The Domestic Violence Phenomenon and the Need of Legislative Changes

| Aneta Genova,

On June 17, 2009 the Council of Ministers of the Republic of Bulgaria reviewed the draft decision on the approval of the Bill Amending and Supplementing the Protection against Domestic Violence Act, submitted by the minister of justice.

These changes were debated for a long time. Non-governmental organizations involved in the protection of victims of domestic violence insisted that they be adopted. The bill was submitted to the Council of Ministers in March but was not approved and hence was not submitted to the National Assembly. The bill reviewed on June 17 is only a part in a series of actions aimed at making our legislation compliant with the modern understanding of the severity of the “domestic violence” issue.

The Protection against Domestic Violence Act was adopted in 2005. Its implementation quickly revealed its gaps and deficiencies. The small amendments in 2006 did not result in any significant changes. The amendment of the Penal Code this year is quoted to have achieved a significant progress. The failure to comply with an order for protection against domestic violence was incriminated. This amendment of the Penal Code eliminated the ambiguity in evaluating a failure to comply with a protection order.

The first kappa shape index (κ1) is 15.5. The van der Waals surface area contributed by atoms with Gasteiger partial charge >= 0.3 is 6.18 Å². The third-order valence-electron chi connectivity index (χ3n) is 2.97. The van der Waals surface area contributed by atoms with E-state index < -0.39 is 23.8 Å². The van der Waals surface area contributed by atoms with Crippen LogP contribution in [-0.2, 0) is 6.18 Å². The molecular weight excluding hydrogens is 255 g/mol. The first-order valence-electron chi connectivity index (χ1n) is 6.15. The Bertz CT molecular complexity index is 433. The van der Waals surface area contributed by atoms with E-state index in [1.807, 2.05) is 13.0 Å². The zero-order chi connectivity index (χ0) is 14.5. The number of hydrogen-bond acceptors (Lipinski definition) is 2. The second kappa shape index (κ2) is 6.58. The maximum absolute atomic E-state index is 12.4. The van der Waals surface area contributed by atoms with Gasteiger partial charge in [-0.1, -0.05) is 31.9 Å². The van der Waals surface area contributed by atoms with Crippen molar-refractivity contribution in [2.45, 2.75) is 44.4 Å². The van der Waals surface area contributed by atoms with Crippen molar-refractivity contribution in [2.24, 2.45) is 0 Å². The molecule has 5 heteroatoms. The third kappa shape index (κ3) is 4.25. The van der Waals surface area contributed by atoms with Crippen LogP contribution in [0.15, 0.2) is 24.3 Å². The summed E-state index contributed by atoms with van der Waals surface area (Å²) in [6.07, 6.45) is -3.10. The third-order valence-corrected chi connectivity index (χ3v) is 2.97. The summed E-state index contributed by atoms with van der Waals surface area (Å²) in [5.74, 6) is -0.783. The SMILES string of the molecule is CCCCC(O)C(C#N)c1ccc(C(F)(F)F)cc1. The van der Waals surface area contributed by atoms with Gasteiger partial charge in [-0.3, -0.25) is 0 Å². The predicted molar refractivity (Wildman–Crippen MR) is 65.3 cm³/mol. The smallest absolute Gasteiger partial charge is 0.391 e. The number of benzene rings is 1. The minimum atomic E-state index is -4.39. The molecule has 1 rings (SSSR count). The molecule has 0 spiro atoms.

With the amendment of the Penal Code, more specifically of the stipulations of art. 296, para 1, the order for protection against domestic violence was added to the list of acts for which the failure to comply, the attempt to hinder or prevent enforcement result in criminal liability. Before the amendment, the failure to enforce a court decision was subject to criminal persecution. The change put an end to the scholastic debate on the essence of the order and gave the victims unambiguous guarantees for judicial protection.